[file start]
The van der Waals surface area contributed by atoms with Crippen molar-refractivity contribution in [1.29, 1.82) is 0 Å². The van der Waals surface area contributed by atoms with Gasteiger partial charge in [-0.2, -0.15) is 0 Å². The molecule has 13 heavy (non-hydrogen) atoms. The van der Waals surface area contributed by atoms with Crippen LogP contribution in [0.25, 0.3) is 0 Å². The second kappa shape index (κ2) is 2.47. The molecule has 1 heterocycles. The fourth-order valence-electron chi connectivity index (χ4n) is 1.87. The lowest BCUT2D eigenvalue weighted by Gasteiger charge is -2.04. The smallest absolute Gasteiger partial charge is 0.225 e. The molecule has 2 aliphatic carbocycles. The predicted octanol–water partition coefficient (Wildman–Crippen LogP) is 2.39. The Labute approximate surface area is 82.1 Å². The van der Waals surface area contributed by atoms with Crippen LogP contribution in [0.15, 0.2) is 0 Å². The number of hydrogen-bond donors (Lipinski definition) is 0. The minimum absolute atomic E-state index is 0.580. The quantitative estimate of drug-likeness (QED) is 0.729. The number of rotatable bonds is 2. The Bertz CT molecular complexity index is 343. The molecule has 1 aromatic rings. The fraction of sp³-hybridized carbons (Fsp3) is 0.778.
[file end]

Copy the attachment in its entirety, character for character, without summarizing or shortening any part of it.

The van der Waals surface area contributed by atoms with Crippen molar-refractivity contribution in [1.29, 1.82) is 0 Å². The van der Waals surface area contributed by atoms with Gasteiger partial charge in [-0.2, -0.15) is 0 Å². The molecule has 13 heavy (non-hydrogen) atoms. The van der Waals surface area contributed by atoms with Crippen LogP contribution in [0.25, 0.3) is 0 Å². The second kappa shape index (κ2) is 2.47. The molecule has 1 heterocycles. The fourth-order valence-electron chi connectivity index (χ4n) is 1.87. The lowest BCUT2D eigenvalue weighted by Gasteiger charge is -2.04. The smallest absolute Gasteiger partial charge is 0.225 e. The molecule has 2 aliphatic carbocycles. The predicted octanol–water partition coefficient (Wildman–Crippen LogP) is 2.39. The Labute approximate surface area is 82.1 Å². The van der Waals surface area contributed by atoms with Crippen LogP contribution in [0.15, 0.2) is 0 Å². The number of hydrogen-bond donors (Lipinski definition) is 0. The minimum absolute atomic E-state index is 0.580. The quantitative estimate of drug-likeness (QED) is 0.729. The number of rotatable bonds is 2. The Bertz CT molecular complexity index is 343. The molecule has 1 aromatic rings. The fraction of sp³-hybridized carbons (Fsp3) is 0.778.